Important technical detail needed for smoking lounges inside Macau casinos will be released “as soon as possible”, a government official stated on Wednesday. The information is needed by the city’s casino operators so they can comply with a new regime on smoking in public places as approved by the Legislative Assembly on July 14.
The new regime includes banning tableside smoking in VIP gambling areas. Operators can however apply to construct smoking lounges – free of gaming – near to high-roller gambling rooms. Technical specifications for such rooms are to be set out via executive order.
But no timetable for that was mentioned by Tang Chi Ho (pictured), head of the city’s Tobacco Prevention and Control Office, during Wednesday’s briefing.
According to Mr Tang, it is highly likely that gaming facilities would be required to be at least 3 metres (9.8 feet) from the entrance to any smoking lounges inside casinos.
In 2014, the government ordered casino main floors be smoke free with effect from October 6 that year. The following year, some operators were still awaiting approval for gaming-free smoking lounges in mass-market gambling areas.
Under the city’s newly-amended Regime on Tobacco Prevention and Control, which will come into effect in January 1, 2018, Macau casinos will be given one year to install smoking lounges free of gaming in their VIP areas. All smoking lounges in casinos – including the existing ones set up on mass floors since the ban on free-for-all casino smoking – will also have to conform to enhanced technical standards.
Mr Tang stated during the media briefing on Wednesday that such instructions would be released “as soon as possible”, but did not give a concrete date.
“We hope we can publish [regulations concerning smoking lounges] as soon as possible. But the announcement has to be made in the Official Gazette,” said the official.
“Currently, we are coordinating with stakeholding government departments and various organisations on this matter,” Mr Tang added.
“There are still some technical issues that are in the process of being coordinated,” he noted. Communication with gaming operators will be “a few steps after,” said the official.
“We will communicate with parties such as the gaming operators after the regulations are announced,” he noted.
During this month’s final reading in the Legislative Assembly of the revised bill on smoking, Angela Leong On Kei, an executive director of local gaming operator SJM Holdings Ltd, voiced her concern that some so-called satellite casinos – those making use of the gaming licence of one of the six Macau operators but with third-party management – might not be able to set up smoking rooms that adhere to government standards.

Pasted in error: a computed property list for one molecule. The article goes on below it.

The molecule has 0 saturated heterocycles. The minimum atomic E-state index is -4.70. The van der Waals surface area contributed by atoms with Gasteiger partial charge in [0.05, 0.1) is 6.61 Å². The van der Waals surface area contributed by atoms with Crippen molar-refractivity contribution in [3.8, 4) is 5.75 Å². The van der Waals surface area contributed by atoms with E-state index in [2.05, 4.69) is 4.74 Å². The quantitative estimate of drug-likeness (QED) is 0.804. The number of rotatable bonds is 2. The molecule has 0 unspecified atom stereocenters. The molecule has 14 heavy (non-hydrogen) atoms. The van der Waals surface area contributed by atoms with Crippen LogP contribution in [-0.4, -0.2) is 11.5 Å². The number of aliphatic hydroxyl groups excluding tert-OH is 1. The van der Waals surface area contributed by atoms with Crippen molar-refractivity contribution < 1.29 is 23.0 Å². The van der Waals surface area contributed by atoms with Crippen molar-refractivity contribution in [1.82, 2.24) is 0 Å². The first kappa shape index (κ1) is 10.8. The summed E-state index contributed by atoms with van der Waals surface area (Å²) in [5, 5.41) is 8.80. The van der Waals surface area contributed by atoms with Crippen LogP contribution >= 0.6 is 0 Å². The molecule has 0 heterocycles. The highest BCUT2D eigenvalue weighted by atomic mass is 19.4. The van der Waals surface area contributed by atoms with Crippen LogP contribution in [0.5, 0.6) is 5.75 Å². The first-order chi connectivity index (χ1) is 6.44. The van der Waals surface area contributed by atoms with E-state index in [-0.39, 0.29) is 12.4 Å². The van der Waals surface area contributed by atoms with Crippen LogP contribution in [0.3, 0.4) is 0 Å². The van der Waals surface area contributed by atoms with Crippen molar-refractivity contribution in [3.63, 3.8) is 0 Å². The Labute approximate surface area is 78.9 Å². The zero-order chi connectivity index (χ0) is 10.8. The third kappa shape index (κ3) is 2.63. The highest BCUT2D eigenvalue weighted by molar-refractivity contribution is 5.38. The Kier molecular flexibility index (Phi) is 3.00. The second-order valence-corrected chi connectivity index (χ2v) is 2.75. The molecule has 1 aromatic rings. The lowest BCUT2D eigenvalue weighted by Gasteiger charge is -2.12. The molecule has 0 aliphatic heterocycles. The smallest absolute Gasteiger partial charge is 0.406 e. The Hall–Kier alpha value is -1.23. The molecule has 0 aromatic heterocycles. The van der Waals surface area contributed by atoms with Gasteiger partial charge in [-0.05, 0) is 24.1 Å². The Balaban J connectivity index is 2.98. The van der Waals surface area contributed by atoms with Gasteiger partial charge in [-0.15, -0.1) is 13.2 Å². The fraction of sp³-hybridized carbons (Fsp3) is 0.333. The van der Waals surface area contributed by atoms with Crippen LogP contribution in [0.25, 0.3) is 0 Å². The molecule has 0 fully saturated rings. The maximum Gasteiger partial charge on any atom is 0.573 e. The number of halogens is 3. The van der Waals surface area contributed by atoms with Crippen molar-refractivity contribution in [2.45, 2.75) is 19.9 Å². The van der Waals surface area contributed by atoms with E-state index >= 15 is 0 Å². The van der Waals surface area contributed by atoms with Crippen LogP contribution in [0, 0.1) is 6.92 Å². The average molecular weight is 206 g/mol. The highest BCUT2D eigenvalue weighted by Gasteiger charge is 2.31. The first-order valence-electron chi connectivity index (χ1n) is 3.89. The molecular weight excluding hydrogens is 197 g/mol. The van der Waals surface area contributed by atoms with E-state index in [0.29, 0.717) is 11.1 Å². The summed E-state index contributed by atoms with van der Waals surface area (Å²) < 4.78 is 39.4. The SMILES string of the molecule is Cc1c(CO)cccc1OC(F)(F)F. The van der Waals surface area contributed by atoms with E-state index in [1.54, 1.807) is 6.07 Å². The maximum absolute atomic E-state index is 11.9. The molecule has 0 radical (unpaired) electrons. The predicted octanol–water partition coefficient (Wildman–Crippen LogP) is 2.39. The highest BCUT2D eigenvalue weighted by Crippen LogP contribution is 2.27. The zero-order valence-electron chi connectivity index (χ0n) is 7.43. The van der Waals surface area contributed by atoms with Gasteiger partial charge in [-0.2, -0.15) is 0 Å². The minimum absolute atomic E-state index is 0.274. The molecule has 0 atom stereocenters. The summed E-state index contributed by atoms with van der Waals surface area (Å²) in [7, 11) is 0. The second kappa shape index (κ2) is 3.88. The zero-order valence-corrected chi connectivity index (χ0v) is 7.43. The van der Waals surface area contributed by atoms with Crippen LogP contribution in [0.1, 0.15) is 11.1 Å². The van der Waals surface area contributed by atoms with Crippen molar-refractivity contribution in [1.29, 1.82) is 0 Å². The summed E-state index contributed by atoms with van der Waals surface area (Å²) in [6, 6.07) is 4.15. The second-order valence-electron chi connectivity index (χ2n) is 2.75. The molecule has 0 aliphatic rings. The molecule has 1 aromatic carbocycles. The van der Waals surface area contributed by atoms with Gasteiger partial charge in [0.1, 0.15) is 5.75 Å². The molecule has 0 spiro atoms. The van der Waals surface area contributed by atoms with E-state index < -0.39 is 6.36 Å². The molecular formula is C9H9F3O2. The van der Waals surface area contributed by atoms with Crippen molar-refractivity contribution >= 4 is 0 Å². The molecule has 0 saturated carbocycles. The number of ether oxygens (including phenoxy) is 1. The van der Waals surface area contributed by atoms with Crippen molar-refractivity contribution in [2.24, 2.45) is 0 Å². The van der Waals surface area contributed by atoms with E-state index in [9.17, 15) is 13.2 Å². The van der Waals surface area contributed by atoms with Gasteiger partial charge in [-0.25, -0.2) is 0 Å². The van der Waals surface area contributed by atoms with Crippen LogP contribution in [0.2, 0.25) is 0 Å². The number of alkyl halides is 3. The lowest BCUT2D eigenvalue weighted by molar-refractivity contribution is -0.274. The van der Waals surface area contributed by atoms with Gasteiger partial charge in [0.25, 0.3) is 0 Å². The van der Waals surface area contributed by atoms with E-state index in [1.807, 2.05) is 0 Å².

She asked government officials if they might show such venues flexibility regarding compliance, and possibly grant them extensions on the implementation deadline.
Mr Tang stressed in his Wednesday comments that no such exceptions were anticipated. There was already an extension regarding the compliance deadline, in the form of the one-year grace period written into the law.
“It is difficult to introduce ‘flexibilities’ into a law,” he stated. “Therefore, we are going to work in accordance with the regulations and standards. If [smoking lounges] do not meet the standards, we are not going to approve them,” he added.
Regarding the approval procedure of casino smoking lounges, Mr Tang said it would be difficult to establish an interdepartmental task group to handle the applications.
“We have already studied this issue, but there are some technical difficulties because different departments examine a case based on different laws and regulations. There are also many technical requirements concerning construction works. But we are still coordinating,” he said.
Mr Tang said there were discussions involving the Land, Public Works and Transport Bureau and the Fire Services Bureau to see if it were possible to speed up future approvals for smoking lounges.
The official also mentioned during the Wednesday briefing the so-called “negative pressure” mechanism that will be required in all smoking lounges under the new rules. It is likely that the “negative pressure” mechanism in smoking lounges would be set at -5 pascals, according to information previously disclosed by the government. Casino operators had previously suggested a negative pressure level of -1 pascal.
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”We expect Goa to quickly become a US$1 billion market as it transitions to land-based casinos (from US$150 million today), which is still just a fraction of India’s total GGR potential of US$10 billion to US$17 billion”
Analyst at Union Gaming Securities Asia